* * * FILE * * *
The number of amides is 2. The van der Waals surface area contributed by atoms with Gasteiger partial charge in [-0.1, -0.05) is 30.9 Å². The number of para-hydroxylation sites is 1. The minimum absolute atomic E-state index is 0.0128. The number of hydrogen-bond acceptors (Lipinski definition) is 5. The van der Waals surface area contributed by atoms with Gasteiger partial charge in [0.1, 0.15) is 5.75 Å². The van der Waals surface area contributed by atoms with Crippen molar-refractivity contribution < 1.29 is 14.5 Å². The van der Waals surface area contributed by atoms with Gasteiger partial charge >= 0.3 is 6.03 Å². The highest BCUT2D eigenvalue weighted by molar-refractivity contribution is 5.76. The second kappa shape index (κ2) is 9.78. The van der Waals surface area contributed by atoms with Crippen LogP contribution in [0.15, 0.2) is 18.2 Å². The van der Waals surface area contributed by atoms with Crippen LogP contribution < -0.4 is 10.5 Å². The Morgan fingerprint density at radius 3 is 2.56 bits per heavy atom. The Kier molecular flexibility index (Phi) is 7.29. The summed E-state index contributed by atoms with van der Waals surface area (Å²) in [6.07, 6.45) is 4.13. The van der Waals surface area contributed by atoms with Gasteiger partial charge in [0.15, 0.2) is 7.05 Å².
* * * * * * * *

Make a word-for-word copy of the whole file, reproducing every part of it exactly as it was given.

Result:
The number of amides is 2. The van der Waals surface area contributed by atoms with Gasteiger partial charge in [-0.1, -0.05) is 30.9 Å². The number of para-hydroxylation sites is 1. The minimum absolute atomic E-state index is 0.0128. The number of hydrogen-bond acceptors (Lipinski definition) is 5. The van der Waals surface area contributed by atoms with Gasteiger partial charge in [0.1, 0.15) is 5.75 Å². The van der Waals surface area contributed by atoms with Crippen molar-refractivity contribution < 1.29 is 14.5 Å². The van der Waals surface area contributed by atoms with Gasteiger partial charge >= 0.3 is 6.03 Å². The highest BCUT2D eigenvalue weighted by molar-refractivity contribution is 5.76. The second kappa shape index (κ2) is 9.78. The van der Waals surface area contributed by atoms with Crippen LogP contribution in [0.15, 0.2) is 18.2 Å². The van der Waals surface area contributed by atoms with Crippen LogP contribution < -0.4 is 10.5 Å². The Morgan fingerprint density at radius 3 is 2.56 bits per heavy atom. The Kier molecular flexibility index (Phi) is 7.29. The summed E-state index contributed by atoms with van der Waals surface area (Å²) in [6.07, 6.45) is 4.13. The van der Waals surface area contributed by atoms with Gasteiger partial charge in [0.15, 0.2) is 7.05 Å².